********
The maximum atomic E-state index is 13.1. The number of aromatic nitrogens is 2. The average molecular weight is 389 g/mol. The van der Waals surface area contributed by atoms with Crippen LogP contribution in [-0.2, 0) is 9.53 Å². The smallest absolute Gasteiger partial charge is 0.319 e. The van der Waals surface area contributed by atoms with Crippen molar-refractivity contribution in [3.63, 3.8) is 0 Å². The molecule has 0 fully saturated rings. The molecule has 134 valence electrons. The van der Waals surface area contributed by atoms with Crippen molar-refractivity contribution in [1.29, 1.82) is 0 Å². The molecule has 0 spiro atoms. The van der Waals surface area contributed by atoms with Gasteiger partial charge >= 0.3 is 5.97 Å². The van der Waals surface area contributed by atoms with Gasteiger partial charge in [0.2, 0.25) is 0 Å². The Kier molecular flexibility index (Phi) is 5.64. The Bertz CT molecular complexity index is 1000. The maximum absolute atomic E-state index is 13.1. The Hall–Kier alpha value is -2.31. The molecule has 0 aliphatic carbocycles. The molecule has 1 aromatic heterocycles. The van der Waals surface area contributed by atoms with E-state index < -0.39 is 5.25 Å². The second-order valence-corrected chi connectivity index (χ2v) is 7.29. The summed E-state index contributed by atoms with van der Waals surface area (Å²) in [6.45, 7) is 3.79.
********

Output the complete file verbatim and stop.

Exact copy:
The maximum atomic E-state index is 13.1. The number of aromatic nitrogens is 2. The average molecular weight is 389 g/mol. The van der Waals surface area contributed by atoms with Crippen LogP contribution in [-0.2, 0) is 9.53 Å². The smallest absolute Gasteiger partial charge is 0.319 e. The van der Waals surface area contributed by atoms with Crippen molar-refractivity contribution in [3.63, 3.8) is 0 Å². The molecule has 0 fully saturated rings. The molecule has 134 valence electrons. The van der Waals surface area contributed by atoms with Crippen molar-refractivity contribution in [1.29, 1.82) is 0 Å². The molecule has 0 spiro atoms. The van der Waals surface area contributed by atoms with Gasteiger partial charge >= 0.3 is 5.97 Å². The van der Waals surface area contributed by atoms with Gasteiger partial charge in [0.2, 0.25) is 0 Å². The Kier molecular flexibility index (Phi) is 5.64. The Bertz CT molecular complexity index is 1000. The maximum absolute atomic E-state index is 13.1. The Hall–Kier alpha value is -2.31. The molecule has 0 aliphatic carbocycles. The molecule has 1 aromatic heterocycles. The van der Waals surface area contributed by atoms with E-state index < -0.39 is 5.25 Å². The second-order valence-corrected chi connectivity index (χ2v) is 7.29. The summed E-state index contributed by atoms with van der Waals surface area (Å²) in [6.45, 7) is 3.79.